New chiral ceramic nanostructures: Broad chiroptical activity from ultraviolet to short-wave infrared

(Nanowerk News) Professor Yeom’s research team (Department of Materials Science and Engineering, KAIST) developed chiral ceramic nanostructures with broad chiroptical activity through a self-assembly process. They controlled the attraction and repulsion forces with copper sulfide nanoparticles (NPs) coated with cysteine (Cys), which led to the formation of chiral nanoflowers (NFs) on a sub-micrometer scale. The synthesized NFs showed broad chiroptical activity from the ultraviolet (UV) to short-wave infrared (SWIR) region.
The study was published in ACS Nano ("Broad Chiroptical Activity from Ultraviolet to Short-Wave Infrared by Chirality Transfer from Molecular to Micrometer Scale").
An object or a system is chiral if it is distinguishable from its mirror image; that is, it cannot be superimposed onto itself. Materials that have differential absorption properties of left- and right-circularly polarized light inhibit chiroptical activity.
Synthesis of copper sulfide nanoparticles, self-assembly nanoparticles to nanoflowers, and their chiroptical activity
Figure 1. (a-f) Synthesis of copper sulfide NPs, self-assembly NPs to NFs, and their chiroptical activity. (g-h) Simulated chiroptical activity of NFs, which show differential absorption properties of left- and right-circularly polarized light. (Image: KAIST) (click on image to enlarge)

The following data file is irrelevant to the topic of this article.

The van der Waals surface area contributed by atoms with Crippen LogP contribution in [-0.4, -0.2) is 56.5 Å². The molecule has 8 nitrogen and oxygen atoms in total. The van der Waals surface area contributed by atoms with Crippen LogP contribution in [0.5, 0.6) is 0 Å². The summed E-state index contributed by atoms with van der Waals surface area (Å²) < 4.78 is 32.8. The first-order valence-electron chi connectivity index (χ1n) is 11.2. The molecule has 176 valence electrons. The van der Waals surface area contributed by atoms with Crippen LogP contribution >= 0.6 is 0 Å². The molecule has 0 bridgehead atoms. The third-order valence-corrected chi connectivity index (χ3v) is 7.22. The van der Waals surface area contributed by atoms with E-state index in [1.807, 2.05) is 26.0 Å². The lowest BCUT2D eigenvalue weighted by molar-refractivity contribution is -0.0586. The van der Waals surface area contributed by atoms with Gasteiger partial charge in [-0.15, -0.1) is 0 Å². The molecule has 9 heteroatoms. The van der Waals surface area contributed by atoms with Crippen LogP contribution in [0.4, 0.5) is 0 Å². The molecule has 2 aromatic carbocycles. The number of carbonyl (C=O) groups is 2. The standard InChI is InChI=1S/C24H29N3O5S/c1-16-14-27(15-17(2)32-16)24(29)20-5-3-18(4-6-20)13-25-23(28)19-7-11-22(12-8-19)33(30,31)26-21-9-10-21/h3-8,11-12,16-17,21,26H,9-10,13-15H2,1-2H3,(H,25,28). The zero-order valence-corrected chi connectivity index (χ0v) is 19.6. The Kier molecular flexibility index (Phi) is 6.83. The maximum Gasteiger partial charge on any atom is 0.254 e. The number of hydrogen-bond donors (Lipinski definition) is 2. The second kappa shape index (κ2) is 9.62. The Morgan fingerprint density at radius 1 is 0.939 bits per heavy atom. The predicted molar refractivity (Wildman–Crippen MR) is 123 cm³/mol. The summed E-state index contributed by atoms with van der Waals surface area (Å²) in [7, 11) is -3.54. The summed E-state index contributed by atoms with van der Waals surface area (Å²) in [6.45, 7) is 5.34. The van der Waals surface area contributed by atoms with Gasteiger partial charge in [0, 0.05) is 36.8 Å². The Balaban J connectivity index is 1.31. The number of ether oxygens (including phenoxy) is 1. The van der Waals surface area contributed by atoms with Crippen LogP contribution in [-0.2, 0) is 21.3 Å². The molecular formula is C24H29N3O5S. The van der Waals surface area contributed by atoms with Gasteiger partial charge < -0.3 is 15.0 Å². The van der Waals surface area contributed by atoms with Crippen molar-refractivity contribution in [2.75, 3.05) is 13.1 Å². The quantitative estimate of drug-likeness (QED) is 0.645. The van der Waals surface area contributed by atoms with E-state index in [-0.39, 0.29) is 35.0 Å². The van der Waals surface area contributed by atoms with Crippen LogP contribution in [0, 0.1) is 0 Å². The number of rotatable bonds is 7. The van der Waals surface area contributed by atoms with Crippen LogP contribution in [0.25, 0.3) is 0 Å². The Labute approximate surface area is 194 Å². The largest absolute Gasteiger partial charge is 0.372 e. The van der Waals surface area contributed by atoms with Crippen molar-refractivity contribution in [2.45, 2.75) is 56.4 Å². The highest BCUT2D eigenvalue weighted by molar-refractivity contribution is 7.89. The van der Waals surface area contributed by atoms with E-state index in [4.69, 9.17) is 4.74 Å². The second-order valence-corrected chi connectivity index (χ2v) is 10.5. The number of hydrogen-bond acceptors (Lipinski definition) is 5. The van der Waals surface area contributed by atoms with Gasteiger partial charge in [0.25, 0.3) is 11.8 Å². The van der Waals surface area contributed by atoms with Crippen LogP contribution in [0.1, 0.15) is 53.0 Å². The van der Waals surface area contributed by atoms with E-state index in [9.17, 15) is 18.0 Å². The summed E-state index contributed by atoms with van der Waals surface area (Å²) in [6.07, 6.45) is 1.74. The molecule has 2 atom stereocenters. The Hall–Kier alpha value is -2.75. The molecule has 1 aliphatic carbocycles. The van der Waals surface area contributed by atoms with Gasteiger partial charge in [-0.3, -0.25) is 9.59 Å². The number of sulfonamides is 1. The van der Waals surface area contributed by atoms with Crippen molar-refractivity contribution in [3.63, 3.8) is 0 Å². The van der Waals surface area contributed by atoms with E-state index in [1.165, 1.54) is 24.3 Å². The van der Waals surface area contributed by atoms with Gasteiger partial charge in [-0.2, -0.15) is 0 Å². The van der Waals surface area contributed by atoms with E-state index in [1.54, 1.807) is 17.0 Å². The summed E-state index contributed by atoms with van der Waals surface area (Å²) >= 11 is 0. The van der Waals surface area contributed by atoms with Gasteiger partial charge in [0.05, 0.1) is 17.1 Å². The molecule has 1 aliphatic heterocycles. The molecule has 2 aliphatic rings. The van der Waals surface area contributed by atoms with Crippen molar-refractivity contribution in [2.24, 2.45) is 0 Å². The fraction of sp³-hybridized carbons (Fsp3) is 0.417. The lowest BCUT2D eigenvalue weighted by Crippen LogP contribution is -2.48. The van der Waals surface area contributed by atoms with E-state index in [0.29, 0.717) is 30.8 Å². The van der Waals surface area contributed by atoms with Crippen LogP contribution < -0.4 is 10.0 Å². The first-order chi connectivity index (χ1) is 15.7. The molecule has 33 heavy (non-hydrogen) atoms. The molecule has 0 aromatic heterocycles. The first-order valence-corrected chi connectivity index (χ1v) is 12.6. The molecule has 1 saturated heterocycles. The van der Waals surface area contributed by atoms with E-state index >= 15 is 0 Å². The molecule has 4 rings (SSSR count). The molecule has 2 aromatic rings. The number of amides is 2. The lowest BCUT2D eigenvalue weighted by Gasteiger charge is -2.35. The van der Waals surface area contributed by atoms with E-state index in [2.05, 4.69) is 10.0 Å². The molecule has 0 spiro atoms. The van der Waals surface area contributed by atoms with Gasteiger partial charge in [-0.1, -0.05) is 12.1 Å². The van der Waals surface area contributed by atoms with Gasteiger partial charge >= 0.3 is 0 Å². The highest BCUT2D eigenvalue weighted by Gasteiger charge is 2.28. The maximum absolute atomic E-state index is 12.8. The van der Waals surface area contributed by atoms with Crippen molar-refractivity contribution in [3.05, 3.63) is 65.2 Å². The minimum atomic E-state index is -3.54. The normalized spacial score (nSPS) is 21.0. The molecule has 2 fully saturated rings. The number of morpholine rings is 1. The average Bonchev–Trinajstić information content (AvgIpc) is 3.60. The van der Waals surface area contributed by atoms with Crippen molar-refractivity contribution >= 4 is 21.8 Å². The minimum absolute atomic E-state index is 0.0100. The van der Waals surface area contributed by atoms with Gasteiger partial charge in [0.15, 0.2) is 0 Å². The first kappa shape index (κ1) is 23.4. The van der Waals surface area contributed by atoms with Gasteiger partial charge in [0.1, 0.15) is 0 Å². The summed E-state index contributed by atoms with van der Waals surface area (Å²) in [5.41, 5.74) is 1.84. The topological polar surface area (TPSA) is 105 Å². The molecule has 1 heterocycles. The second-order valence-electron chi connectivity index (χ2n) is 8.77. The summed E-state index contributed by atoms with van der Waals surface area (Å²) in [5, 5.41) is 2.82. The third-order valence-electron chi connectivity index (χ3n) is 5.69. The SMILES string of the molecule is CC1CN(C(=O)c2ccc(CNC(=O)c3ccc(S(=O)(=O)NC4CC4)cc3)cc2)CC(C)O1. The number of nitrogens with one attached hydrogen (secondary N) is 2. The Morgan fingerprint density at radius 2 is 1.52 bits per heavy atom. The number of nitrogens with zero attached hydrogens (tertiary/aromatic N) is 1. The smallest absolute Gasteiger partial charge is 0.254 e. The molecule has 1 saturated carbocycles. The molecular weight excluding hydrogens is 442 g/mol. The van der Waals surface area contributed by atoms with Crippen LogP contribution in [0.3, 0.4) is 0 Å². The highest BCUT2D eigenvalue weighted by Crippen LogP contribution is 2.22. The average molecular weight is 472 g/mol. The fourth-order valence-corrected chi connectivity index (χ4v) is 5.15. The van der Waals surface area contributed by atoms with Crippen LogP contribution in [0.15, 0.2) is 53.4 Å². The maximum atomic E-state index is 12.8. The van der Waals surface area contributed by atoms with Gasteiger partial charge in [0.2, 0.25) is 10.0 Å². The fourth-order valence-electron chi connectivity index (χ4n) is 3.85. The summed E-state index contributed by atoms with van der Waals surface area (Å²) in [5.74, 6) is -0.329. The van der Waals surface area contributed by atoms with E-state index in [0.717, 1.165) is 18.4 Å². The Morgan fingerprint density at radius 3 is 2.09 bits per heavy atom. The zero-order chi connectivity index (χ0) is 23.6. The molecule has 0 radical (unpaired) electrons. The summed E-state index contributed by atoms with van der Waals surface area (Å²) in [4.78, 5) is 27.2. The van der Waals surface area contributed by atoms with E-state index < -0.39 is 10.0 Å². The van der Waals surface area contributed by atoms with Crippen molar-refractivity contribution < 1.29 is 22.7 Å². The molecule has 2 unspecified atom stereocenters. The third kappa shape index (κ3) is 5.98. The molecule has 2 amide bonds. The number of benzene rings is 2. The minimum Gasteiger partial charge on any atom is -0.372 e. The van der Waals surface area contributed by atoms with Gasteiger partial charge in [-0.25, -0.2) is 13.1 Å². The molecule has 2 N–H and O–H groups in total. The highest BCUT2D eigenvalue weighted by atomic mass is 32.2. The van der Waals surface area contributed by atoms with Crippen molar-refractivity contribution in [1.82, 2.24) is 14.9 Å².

SWIR light can be utilized for the optical stimulation of neurons and in bio-imaging and tumor evaluation applications due to its high transparency when used with human skin.
Taking advantage of the nontoxic, inexpensive and tunable properties of copper sulfide nanomaterials combined with SWIR chiroptical activity, synthesized NFs will allow the realization of applications in bio-imaging, photothermal therapy, and polarization bio-encryption.
However, developing chiral nanostructures with chiroptical activity in the SWIR region was a challenge because the materials needed 1) sub-micrometer dimensions similar to the wavelength of SWIR light, 2) chiral structures, and 3) the ability to absorb SWIR light.
To address these limitations, professor Yeom’s team used 1) self-assembly by controlling the attraction and repulsion forces between copper sulfide NPs and 2) Cys, a chiral molecule, as a surfactant in NPs synthesis.
With the self-assembly strategy, NPs assembled into NFs with dimensions of 1.5-2 um. During this process, the molecular chirality of Cys was transferred to the nanoscale chirality of NPs and then to the micrometer-scale chirality of NFs.
Furthermore, Yeom’s team found that the origin of the chiroptical activity was from the chiral geometry of the NFs by analyzing the phase transformation and through a computational simulation. Thus, this research provides a strategy to synthesize chiral nanomaterials with broad chiroptical activity by utilizing the self-assembly of NPs.
“We will work to expand the wavelength range of chiroptical activity to the short-wave infrared region, thus reshaping our everyday lives in the form of a bio-barcode that can store a vast amount of information under the skin,” said Professor Yeom.
Source: KAIST
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